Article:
Third Base: Phil Nevin, 41 Home Runs in 2001

Phil Nevin spent 12 years in the big leagues. However, the majority of his success in the power department came with the Padres. He slugged 208 home runs during his career, with 156 of them (75%!) coming during parts of seven seasons with San Diego. Nevin’s best performance came in 2001 when he hit 41 homers with 126 RBI. Neither of those numbers led the league, but he did get selected to the All-Star Game while finishing 21st in NL MVP Award voting.

The third baseman’s year started incredibly hot in March/April. Heading into May, he was the owner of a .344/.402/.667 line with six homers and 22 RBI. The only other time he produced an OPS of at least 1.000 in a month was in July. It included a .315/.414/.697 triple slash with 10 homers and 23 RBI (his highest power numbers of any month in 2001).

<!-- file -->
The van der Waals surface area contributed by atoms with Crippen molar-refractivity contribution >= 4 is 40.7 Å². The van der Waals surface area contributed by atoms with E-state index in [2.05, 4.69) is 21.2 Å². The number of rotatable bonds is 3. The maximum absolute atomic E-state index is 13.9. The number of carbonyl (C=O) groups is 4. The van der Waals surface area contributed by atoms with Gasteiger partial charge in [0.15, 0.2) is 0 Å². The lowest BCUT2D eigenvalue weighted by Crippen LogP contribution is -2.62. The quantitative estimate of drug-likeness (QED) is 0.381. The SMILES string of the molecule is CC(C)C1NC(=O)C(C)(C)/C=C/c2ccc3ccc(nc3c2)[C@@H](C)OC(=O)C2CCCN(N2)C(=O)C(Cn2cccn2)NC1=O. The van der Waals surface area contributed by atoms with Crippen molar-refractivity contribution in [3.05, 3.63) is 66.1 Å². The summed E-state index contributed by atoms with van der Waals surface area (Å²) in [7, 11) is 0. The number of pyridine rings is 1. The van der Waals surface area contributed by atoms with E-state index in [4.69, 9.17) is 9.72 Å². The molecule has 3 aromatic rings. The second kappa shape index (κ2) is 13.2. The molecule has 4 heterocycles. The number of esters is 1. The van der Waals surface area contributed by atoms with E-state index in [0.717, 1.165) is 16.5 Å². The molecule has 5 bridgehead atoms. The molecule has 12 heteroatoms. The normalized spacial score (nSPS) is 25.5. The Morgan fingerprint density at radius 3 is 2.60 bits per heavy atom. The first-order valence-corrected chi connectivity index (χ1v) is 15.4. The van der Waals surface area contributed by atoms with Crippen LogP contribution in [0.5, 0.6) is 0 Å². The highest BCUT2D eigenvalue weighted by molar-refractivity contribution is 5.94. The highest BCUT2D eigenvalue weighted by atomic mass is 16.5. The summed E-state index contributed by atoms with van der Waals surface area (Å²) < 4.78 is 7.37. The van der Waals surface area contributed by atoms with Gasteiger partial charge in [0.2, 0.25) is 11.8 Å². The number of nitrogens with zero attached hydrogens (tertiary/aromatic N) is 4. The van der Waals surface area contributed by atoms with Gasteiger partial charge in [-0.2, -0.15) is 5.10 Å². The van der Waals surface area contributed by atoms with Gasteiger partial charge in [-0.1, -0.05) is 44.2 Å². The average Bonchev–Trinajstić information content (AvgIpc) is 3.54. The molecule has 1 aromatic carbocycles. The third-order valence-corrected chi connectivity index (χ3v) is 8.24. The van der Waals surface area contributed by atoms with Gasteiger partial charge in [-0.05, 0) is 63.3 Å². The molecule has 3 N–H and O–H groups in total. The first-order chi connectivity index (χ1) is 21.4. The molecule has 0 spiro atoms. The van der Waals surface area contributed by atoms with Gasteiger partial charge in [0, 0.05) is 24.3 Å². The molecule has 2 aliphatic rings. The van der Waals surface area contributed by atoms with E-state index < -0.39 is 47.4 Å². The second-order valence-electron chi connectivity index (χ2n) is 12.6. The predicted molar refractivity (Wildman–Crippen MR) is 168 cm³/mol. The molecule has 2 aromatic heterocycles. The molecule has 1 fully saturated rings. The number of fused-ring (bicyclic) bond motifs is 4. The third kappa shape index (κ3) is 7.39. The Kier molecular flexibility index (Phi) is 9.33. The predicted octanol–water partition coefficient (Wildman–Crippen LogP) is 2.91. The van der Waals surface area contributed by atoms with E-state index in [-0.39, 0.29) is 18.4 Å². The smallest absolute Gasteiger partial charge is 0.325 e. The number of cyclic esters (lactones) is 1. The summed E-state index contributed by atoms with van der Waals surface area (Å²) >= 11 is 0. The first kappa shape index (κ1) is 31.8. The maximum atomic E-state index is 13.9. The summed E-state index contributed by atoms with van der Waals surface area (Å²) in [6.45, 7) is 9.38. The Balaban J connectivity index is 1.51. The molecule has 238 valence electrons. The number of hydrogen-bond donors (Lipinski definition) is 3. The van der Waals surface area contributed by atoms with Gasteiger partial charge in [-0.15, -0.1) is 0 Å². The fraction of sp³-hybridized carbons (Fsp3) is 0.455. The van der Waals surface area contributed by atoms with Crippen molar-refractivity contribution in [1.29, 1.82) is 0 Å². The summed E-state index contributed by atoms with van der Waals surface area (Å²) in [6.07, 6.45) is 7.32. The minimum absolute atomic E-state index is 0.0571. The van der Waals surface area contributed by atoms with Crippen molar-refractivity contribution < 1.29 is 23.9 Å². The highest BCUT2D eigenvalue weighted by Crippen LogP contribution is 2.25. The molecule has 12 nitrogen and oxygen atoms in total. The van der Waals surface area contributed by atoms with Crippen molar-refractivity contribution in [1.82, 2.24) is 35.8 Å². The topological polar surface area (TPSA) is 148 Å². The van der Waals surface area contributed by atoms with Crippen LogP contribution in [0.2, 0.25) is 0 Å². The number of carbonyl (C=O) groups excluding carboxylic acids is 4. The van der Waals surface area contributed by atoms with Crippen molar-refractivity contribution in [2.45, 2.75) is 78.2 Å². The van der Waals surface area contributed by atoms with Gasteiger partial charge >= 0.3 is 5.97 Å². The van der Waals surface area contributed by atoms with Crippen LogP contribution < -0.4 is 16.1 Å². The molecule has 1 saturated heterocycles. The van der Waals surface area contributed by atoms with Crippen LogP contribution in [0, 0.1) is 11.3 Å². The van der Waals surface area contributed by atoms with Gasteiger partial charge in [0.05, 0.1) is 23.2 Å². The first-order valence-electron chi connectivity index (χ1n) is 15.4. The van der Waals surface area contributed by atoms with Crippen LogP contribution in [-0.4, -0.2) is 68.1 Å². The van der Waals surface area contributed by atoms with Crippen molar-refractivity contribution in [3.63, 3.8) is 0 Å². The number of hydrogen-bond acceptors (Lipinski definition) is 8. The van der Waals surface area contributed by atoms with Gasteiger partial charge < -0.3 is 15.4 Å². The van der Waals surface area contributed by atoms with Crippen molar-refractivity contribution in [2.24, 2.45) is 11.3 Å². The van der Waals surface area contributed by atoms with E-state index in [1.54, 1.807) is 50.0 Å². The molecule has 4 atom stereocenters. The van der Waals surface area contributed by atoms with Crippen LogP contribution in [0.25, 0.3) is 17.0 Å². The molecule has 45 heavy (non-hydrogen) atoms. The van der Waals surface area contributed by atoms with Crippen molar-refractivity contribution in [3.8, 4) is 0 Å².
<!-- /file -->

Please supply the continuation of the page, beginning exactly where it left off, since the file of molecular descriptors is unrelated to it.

Padres Single Season HR Leaders

Left Field: Greg Vaughn, 50 Home Runs in 1998

The 1998 season was the beginning of an insane two-year stretch for Greg Vaughn. While he spent 1999 in Cincinnati with the Reds, his power from ’98 followed him. He slugged another 45 homers for Cincy, giving him 95 across two seasons. He hit 355 homers across a 15-year career, but this two-season stretch accounted for just over one-quarter of his total round-trippers.

Of course, Vaughn’s 50 homers weren’t talked about very much because of the Great Home Run Chase between Mark McGwire and Sammy Sosa that summer. This number is still a single-season Padres record, though.

The outfielder dealt with a slow start and a slow finish in 1998, but three months in the middle made this campaign one to remember. Between May and July, Vaughn slugged 33 homers with 79 RBI in just 350 plate appearances, all while maintaining an OPS above 1.000.

Center Field: Steve Finley, 30 Home Runs in 1996

Steve Finley hit 30-plus homers in a season four times during his 19-year MLB career. The first occurrence came in 1996 with the Padres when he landed on that number exactly. In the seven years prior (3,728 plate appearances), Finley had collected just 47 home runs. Once this season rolled around, it took him just 721 trips to the plate to reach 30.